Beefy Boxes and Bandwidth Generously Provided by pair Networks
Do you know where your variables are?
 
PerlMonks  

Unix \n vs. DOS \n

by greenhorn (Sexton)
on Jul 15, 2000 at 13:22 UTC ( #22689=perlquestion: print w/replies, xml ) Need Help??

greenhorn has asked for the wisdom of the Perl Monks concerning the following question:

Someone at work wrote to an in-house Perl discussion alias:
Does anyone know a clean way to test for
DOS v. UNIX EOL in a text file (using Perl) ? It seems
that
 (chop($UnixLine) == chop($DOSLine))returns true =-(

No one replied. I thought: hey, I might be a mere newbie, but I'll bet I can figure this out.

Wrong. :) I made some small test files with both <CR><LF> line endings and <LF>-only line endings. Then I watched the results of extracting only those characters from each line in the Perl Builder watch-window. It appeared as if the same characters were returned each time (never mind that one line-ending was \x0D\x0Aand the other was \x0Aalone).

It struck me that using ==there wasn't right; should he not be using "eq"? Had he in fact
actually compared 0 with 0? (0 == 0does have a certain ring of truth to it.:)

Does perl for Win32 "internally" convert Unix newlines to <CR><LF>?

Replies are listed 'Best First'.
RE: Unix \n vs. DOS \n
by Abigail (Deacon) on Jul 15, 2000 at 15:12 UTC
    Somewhere, Tom has a large writing about this. But the basics is that DOS stores CR LF only for text files, and only when written on a physical device. As soon as you read it in, the C library turns the physical line ending of CR LF into the logical newline \n. And when you write it to a file, the reverse happens. That is, if you run the program under DOS.

    If you take your DOS file to a Unix platform, only the LF gets mapped to the logical newline \n (which happens to be represented with a LF character as well). The preceeding CR byte is considered by Unix to be just another byte. Also note that chop chops of the last character of a string. One character, nothing more. So, if you are on Unix, reading a line from either a Unix file or a DOS file, the last character will be LF, aka \x0A.

    So, yes, the comparison should have been done with eq instead of ==, but that still doesn't make a difference, "\x0A" eq "\xOA".

    There is flawless way to determine wether something is a "Unix line" or a "DOS line". "Unix line"s end with a LF character, and "DOS line"s with CR LF. However, there is nothing that forbids a "Unix line" to have a CR character just before the LF character.

    -- Abigail

(Ovid) RE: Unix \n vs. DOS \n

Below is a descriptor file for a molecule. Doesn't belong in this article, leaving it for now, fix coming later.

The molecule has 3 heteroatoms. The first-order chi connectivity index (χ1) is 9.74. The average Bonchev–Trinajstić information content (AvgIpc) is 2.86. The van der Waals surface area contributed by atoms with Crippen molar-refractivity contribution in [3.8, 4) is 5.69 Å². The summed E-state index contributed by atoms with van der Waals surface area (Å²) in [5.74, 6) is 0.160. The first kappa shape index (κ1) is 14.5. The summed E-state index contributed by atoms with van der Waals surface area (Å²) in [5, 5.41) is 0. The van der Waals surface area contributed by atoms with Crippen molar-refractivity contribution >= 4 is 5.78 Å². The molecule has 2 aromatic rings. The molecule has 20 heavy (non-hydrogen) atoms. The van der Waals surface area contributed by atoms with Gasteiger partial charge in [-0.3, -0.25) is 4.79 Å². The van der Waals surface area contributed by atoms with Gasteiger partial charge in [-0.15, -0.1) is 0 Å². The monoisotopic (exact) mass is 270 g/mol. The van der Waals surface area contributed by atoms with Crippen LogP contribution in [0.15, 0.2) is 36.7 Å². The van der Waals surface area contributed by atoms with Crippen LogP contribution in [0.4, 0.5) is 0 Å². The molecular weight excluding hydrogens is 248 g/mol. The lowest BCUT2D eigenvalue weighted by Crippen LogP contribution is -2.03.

by Ovid (Cardinal) on Jul 15, 2000 at 21:00 UTC
    As a side note, don't use chop to get rid of newlines. I see this all the time in programs and it makes me cringe. You want to use chomp.

    chomp will only remove the last character if it's a newline. Consider the following "harmless" code:

    #!/usr/bin/perl -w use strict; while (<DATA>) { chop; print "$_\n"; } __DATA__ this is a test this is another
    You can't see it in the above code, but I deliberately did not hit "Enter" after the last line. I even hit backspace a few times to ensure that there was nothing after the word "another". The result?
    this is a test this is anothe
    chop happily removed the "r" in another. chomp was designed for situations like that and should be used where appropriate.

    Cheers,
    Ovid

Re: Unix \n vs. DOS \n
by vkonovalov (Monk) on Jul 15, 2000 at 14:34 UTC
    You probably forgot to use "binmode" built-in function, which makes sence for text-mode or binary-mode.

    Otherwise, if you're inside perl script, then perl makes UNIX-like line endings, for example in HERE-IN strings and inside any strings:

    $a=<<"EOS"; abcd efgh EOS
    and
    $a="abcd efgh ";
    and
    $a="abcd\nefgh\n";
    are the same.
RE: Unix \n vs. DOS \n
by BigJoe (Curate) on Jul 15, 2000 at 16:34 UTC
    To answer your question

    Does perl for Win32 "internally" convert Unix newlines to CR-LF?

    NO. I usually do a regular exp to convert all \n s to \r\n like this
    $mystring = ~s/\n/\r\n/g;


    Hope this helps.

    --BigJoe
Re: Unix \n vs. DOS \n
by greenhorn (Sexton) on Jul 16, 2000 at 15:20 UTC
    I believe the fellow at work used chop because he wanted to have Perl return the line-ending character; chomp seems to return only a result code and not the "chomped" character.

    I created a four-line text file in which two lines had CR/LF line endings and the other two had LF-only line endings. Then, a small script that reads each line of the file. Following is the business end of it. (All lines in the file have "F" immediately before the line boundary.)

    # TWO LINES IN THE FILE MEET THE FOLLOWING CRITERIA: print "ends CRLF\n" if /F\x0D\x0A$/; print "ends CRLF\n" if /F\r\n/; print "contains CR\n" if /\x0D/; print "contains CR\n" if /\r/; # AND THE OTHER TWO LINES IN THE FILE MATCH THIS: print "ends LF only\n" if /F\x0A$/;

    But the script printed only this: ends LF only. It never did print ends CRLF or contains CR.

    If perl doesn't make some internal translation of the carriage-return characters when it's reading a file, then why that result? Are the tests above not sufficient?

      chomp returns the number of characters removed. It removes whatever's in $/, so he can just check that.

      Update: Yes, $/, as jlp pointed out.

Log In?
Username:
Password:

What's my password?
Create A New User
Domain Nodelet?
Node Status?
node history
Node Type: perlquestion [id://22689]
Approved by root
help
Chatterbox?
and the web crawler heard nothing...

How do I use this? | Other CB clients
Other Users?
Others musing on the Monastery: (3)
As of 2022-09-29 20:47 GMT
Sections?
Information?
Find Nodes?
Leftovers?
    Voting Booth?
    I prefer my indexes to start at:




    Results (125 votes). Check out past polls.

    Notices?